Define and Describe on Bond Order - QS Study
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The stability of a molecule or an ion can also be determined from another parameter called bond order. Bond order may be defined as half the difference between the number of electrons in bonding molecular orbitals (Nb) and the number of electrons in antibonding molecular orbitals (Na) i.e,

Bond Order = ½ (Nb – Na)

The resulting molecule or ion will be stable if Nb > Na i.e., if bond order is positive. The resulting molecule or ion will be unstable if Nb ≤ Na i.e, if bond order is negative or zero.

  • Relative stability of molecules or ions in terms of bond order: The stability of a molecule or an ion is directly proportional to bond order. Thus, a molecule with bond order 3 (e.g., N2) is more stable (i.e., has a higher bond dissociation energy) than a molecule with bond order 2 (e.g., O2) or 1 (e.g., Li2).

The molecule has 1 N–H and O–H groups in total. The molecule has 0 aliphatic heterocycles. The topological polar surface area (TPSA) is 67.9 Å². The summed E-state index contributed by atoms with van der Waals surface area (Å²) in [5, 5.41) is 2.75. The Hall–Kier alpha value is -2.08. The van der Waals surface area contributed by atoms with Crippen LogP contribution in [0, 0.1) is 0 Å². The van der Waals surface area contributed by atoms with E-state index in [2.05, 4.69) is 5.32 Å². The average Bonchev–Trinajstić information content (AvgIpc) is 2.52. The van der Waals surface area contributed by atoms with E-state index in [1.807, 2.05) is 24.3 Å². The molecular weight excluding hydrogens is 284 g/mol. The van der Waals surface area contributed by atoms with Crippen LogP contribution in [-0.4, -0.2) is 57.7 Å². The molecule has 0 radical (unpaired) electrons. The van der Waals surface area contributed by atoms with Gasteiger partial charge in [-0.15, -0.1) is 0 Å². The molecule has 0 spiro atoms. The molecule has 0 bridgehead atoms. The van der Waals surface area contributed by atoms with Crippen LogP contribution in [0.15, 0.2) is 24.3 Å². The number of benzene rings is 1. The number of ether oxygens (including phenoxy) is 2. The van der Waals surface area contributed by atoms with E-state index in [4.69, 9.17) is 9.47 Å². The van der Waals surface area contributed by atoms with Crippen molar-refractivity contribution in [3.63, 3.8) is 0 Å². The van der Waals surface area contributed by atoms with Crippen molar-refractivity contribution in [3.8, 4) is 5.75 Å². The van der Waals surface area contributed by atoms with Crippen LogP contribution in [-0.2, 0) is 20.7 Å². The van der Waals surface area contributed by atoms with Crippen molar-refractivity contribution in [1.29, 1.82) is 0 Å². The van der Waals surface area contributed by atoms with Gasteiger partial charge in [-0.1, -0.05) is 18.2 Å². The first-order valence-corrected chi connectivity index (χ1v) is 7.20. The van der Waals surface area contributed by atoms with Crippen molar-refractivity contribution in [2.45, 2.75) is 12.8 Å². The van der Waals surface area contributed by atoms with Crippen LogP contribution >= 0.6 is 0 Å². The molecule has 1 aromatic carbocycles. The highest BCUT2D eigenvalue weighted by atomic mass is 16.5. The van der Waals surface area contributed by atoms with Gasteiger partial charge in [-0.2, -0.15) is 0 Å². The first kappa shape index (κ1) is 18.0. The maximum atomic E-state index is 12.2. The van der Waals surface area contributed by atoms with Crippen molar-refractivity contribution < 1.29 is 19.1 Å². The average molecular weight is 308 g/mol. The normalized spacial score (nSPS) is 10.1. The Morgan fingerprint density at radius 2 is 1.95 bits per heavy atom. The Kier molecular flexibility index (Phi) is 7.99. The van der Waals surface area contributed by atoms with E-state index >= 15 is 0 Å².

• Nature of bond in terms of bond order: A chemical bond can be single, double or triple but cannot be a fraction; on the other hand bond order can be a fraction.
  • Bond length in terms of bond order: Bond length is found to be inversely proportional to bond order. Greater the bond order, shorter the bond length and vice versa.

For example, the bond length in nitrogen molecule (bond order = 3) is shorter than in oxygen molecule (bond order = 2), which in turn is shorter than in hydrogen molecule (bond order = 1).